8 thoughts on “Dr. Davey’s Disney World

  1. Aviva,
    Your students are very lucky to have a teacher that is as thoughtful and reflective as you are. Just the fact that you re read the documents so thoroughly shows how dedicated you are to your students! Enjoy the ride, I’m sure it will be awesome!

    • Thanks Jennifer! I think that sometimes with a bunch of unknowns and uncertainties, we try to find something that makes this “uncomfortable feeling” a little bit better. The curriculum documents do that for me. They help provide perspective, and give me a chance to connect my other readings with the big ideas and learning outcomes. They give one big part of the big picture. I think the even bigger part is the students. Tomorrow, I finally get to meet them — I can’t wait. I think that I’ll learn the most from them. I still wonder though, how we’ll know when we’re on the right track. I hope that with time, listening, careful observation, and interactions, we’ll figure it out together.


  2. I love how you question yourself all the time. More than just reflections! You make me think and wonder how would I approach some of your concerns now, But although no longer in the classroom, I share your thoughts and ideas with colleagues. How we approach teaching and what to teach often depends on the structure of the institution’s vision for each grade. But we aways keep in mind what’s best for our students. A big challenge. Just wrote post called Making Right Turns. I thought of how you question as I wrote and questioned.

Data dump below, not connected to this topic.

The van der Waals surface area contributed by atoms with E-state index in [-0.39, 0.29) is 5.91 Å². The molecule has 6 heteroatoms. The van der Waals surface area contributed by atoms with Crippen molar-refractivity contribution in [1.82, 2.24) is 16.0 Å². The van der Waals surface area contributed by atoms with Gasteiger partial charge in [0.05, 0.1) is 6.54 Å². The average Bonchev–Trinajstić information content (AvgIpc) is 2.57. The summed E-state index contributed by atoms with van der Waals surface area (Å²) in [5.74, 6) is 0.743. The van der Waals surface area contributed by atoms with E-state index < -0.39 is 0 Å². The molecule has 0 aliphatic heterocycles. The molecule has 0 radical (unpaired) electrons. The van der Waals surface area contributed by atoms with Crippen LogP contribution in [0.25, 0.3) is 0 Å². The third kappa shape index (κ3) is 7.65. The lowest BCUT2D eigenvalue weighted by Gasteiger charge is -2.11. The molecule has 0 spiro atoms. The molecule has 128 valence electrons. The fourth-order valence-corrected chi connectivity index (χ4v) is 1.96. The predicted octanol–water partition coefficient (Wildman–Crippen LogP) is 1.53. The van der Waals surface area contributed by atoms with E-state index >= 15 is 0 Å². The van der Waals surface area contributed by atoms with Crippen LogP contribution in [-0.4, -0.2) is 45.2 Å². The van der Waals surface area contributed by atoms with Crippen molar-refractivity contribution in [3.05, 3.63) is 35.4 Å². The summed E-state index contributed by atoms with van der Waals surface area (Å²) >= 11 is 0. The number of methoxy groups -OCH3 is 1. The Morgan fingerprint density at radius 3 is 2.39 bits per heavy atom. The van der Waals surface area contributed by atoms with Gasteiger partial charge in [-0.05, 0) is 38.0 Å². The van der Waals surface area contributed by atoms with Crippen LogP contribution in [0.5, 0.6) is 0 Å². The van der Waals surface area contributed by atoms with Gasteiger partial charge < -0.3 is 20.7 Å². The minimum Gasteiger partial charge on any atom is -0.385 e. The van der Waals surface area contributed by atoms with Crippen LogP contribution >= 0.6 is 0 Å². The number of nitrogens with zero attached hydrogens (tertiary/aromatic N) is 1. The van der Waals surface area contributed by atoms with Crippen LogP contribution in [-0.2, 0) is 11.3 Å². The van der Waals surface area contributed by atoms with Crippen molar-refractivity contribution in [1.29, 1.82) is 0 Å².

• Thanks for your comment and support, Faige! I just read your post, and really liked it too. Sometimes I wonder if when we ask these questions, they help keep us focused on the issues/topics/areas of uncertainty, and ultimately help us change. I’d like to think they do.


  3. Aviva,
    I believe that teachers who prepare for back to school day1 are trying to be on the right track. I over plan, find day 1 activities that are relevant, engaging and age appropriate. Routines, expectations and fun learning activities are included. I always tell the students that “I care and I want them to win”. Smile a lot too.

    • Thanks for the comment, David! I think that this positive attitude is so important. How do you take your observations from this first day (and likely beyond that) to inform your practices? How do you know you’re on the right track? I have lots of questions in my head as I think ahead to a new and exciting school year!


  4. All the best for the first day! I am sure your students will enjoy the wonderful spaces you have created in your classroom. While they will likely have idea how much time and effort you have put into the process, I am sure it will make all the difference in their learning experiences. I can’t wait to hear all about your adventures.

    • Thanks Sarah! I really appreciate your support. It’s always interesting to hear what various educators have to say about our classroom spaces. The feedback that we’ve received over the past week have led to some great discussions between my partner and I, and I’m sure will lead to many more in the coming weeks. Now to have fun on the adventure that starts tomorrow! 🙂